“But …” I mumbled, imagining Hannah’s sour expression when I turn up empty handed.
            Fatima shook her head. “You don’t understand us Palestinian women,” she said, placing a hand on Sara’s shoulder. “You can trust me, just let me talk to her.”
            I glanced at Sara, whose glassy eyes were still fixed outside the window. “Fine,” I said and got to my feet with reluctance, trying to imagine how the other den mothers might have acted in my stead.
            Merav, the shelter’s director, asserted herself ever so gently, while Gali, the third den mother, was stricter, which often proved counterproductive. I knew the girls resented her shaking them out of bed when she was on duty, calling “Rise and shine,” startling them out of sleep at 8am sharp. “It’s not like our schedule is full with important stuff,” they complained. “Other than craft classes and doctor appointments, we just sit around all day long. Why can’t we sleep in a little?”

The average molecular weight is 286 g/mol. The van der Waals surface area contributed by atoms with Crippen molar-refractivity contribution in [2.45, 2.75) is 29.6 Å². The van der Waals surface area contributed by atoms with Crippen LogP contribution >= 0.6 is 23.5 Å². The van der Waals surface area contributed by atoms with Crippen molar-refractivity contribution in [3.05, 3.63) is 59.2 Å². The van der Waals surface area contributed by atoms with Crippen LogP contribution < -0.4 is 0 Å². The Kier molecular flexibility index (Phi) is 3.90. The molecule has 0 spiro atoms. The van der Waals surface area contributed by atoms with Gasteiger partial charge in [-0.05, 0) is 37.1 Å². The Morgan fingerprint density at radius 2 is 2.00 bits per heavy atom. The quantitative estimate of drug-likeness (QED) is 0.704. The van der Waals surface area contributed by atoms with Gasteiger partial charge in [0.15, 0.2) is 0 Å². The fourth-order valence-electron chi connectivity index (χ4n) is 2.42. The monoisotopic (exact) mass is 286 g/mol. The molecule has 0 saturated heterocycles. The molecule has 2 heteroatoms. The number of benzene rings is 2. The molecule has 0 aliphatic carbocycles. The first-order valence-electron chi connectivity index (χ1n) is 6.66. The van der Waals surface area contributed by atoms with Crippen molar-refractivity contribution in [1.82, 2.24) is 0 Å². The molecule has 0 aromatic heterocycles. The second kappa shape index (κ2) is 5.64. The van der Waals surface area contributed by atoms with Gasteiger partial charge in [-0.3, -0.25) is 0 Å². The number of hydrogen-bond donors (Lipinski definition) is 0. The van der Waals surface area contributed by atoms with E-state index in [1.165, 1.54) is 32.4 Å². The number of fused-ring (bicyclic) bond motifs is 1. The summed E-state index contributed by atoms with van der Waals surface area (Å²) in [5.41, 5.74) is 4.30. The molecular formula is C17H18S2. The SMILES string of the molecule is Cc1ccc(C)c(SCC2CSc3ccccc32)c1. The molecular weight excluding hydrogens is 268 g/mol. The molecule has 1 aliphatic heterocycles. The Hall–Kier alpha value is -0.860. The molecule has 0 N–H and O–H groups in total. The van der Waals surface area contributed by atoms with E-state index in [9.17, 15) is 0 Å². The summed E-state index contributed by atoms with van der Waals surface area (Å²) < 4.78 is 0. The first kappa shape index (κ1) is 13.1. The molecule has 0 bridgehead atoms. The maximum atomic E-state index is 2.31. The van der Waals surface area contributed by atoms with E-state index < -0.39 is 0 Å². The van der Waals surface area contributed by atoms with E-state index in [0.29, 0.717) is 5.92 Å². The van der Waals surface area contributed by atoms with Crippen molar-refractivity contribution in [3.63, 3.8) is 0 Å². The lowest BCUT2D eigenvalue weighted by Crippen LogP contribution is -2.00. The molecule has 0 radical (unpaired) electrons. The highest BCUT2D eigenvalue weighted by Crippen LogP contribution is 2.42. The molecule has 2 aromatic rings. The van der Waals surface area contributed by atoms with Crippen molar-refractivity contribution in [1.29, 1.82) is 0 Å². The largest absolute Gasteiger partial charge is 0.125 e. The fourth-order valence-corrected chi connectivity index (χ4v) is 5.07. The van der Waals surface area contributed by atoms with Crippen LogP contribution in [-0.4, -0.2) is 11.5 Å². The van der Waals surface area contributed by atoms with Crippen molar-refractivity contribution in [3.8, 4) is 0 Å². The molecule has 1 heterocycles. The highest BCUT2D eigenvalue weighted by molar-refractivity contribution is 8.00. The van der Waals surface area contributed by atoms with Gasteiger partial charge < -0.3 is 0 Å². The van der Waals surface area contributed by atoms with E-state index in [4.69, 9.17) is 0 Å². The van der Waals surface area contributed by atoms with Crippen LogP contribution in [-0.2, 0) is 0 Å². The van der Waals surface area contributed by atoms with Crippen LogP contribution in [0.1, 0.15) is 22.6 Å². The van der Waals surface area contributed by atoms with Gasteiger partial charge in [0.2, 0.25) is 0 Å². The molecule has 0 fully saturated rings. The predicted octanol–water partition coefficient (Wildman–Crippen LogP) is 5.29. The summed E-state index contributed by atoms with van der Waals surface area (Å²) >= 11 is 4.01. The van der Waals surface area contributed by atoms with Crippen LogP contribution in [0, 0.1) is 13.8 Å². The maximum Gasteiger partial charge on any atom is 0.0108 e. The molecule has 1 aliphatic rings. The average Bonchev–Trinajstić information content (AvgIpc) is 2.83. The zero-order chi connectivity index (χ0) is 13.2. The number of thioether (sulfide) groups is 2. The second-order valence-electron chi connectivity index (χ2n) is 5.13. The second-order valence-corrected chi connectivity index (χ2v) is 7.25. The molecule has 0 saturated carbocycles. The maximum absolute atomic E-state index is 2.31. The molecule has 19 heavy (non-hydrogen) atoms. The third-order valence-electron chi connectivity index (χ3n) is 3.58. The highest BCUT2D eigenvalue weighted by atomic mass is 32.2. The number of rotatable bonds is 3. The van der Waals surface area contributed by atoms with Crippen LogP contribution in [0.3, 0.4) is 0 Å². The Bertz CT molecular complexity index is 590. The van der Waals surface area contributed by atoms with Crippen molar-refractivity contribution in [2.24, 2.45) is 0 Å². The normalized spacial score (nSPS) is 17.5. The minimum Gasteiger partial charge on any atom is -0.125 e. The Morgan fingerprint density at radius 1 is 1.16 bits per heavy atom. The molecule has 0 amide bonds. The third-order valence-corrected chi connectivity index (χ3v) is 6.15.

While I tried to emulate Merav, I found it difficult to reach the depth of her empathy, and even though I wasn’t overbearing like Gali, my demeanour was often colder than I had indented. I did wish to be as effervescent and cheerful as Gali, but these traits fitted me like the glass sandal on the feet of Cinderella’s sisters.
            And it’s true, I thought as I stepped out of the room; I probably don’t understand Palestinian women. Until I started working in this shelter for pregnant unmarried women I had met very few, and always from a distance. There was an invisible barrier between them and us, in the real world beyond the shelter’s walls.
            And besides, I summarised as I reached the bottom of the staircase, by now I know Sara’s stubbornness could not be dissolved with adamance.
            But there was no time for idle contemplations. I had to start the morning routine: read the shelter log; check which girls needed medical appointments attended today, or scheduled for a later date; which ones had their due date approaching; and of course, report the missing knife.